Understanding the convergence of IT and OT

Information technology (IT) and operations technology (OT) are converging to improve manufacturing operations, that can offer benefits such as improved productivity and security.

By Ashish Khushu, L&T Technology Services May 9, 2018

Information technology (IT) and operations technology (OT) coexist in many facilities, but they often don’t work together. It’s vital to understand the importance of converging IT and OT to optimize operations and to achieve the benefits of implementation.

Gartner defines OT as: "The hardware and software that detects or causes a change through the direct monitoring and/or control of physical devices, processes, and events in the enterprise."

OT is considered the backbone of modern-day smart factories. It controls the infrastructure that powers the plants and keeps factory lines running. The importance of OT is augmented as more machines and their components are connected. The Internet of Things (IoT) is blurring the gap between the top floor and shop floor by providing deep visibility of the factory floor in an instant.

IT is essential to all smart enterprises. From customer relationship management, to management information systems to emails, everything runs on an IT infrastructure. The worlds of IT and OT have coexisted, but often in silos, since the start of modern manufacturing. However, with the advent of the Industrial Internet of Things (IIoT) and integrating network sensors and associated software with complex physical machinery, the divide between IT and OT is rapidly dissipating.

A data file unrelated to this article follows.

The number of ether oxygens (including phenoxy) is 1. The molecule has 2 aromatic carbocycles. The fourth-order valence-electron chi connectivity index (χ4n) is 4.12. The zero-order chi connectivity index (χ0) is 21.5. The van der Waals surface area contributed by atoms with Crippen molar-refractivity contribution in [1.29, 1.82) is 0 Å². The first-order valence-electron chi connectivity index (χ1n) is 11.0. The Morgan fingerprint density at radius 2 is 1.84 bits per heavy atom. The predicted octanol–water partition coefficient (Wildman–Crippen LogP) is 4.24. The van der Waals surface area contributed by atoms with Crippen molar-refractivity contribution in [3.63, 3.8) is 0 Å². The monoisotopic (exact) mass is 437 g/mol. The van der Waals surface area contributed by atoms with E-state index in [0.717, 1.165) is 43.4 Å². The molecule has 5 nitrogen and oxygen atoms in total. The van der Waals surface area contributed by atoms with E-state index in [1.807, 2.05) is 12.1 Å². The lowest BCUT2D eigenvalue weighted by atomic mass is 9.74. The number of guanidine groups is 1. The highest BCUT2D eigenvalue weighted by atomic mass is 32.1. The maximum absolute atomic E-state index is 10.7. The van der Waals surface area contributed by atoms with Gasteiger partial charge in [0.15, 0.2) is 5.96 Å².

A report released by Gartner in 2011 stated the worlds of IT and OT are converging and the benefits would include optimized business processes, enhanced information for better decision-making, reduced costs, lower risks, and shortened project timelines. 

Learning from IT/OT implementation

Many lessons can be learned as there are more advancements in technology to improve IT and OT implementation including:

Scale of implementation: Connecting billions of devices simultaneously was a major technological challenge in the past. This issue got resolved a decade ago with IPv6 that enabled trillions of devices to be connected and operate at the same time. Manufacturing plants also need thousands or tens of thousands of assets to be connected which brings in the aspect of the scale of implementation. This is the first lesson from IT implementers to those managing OT.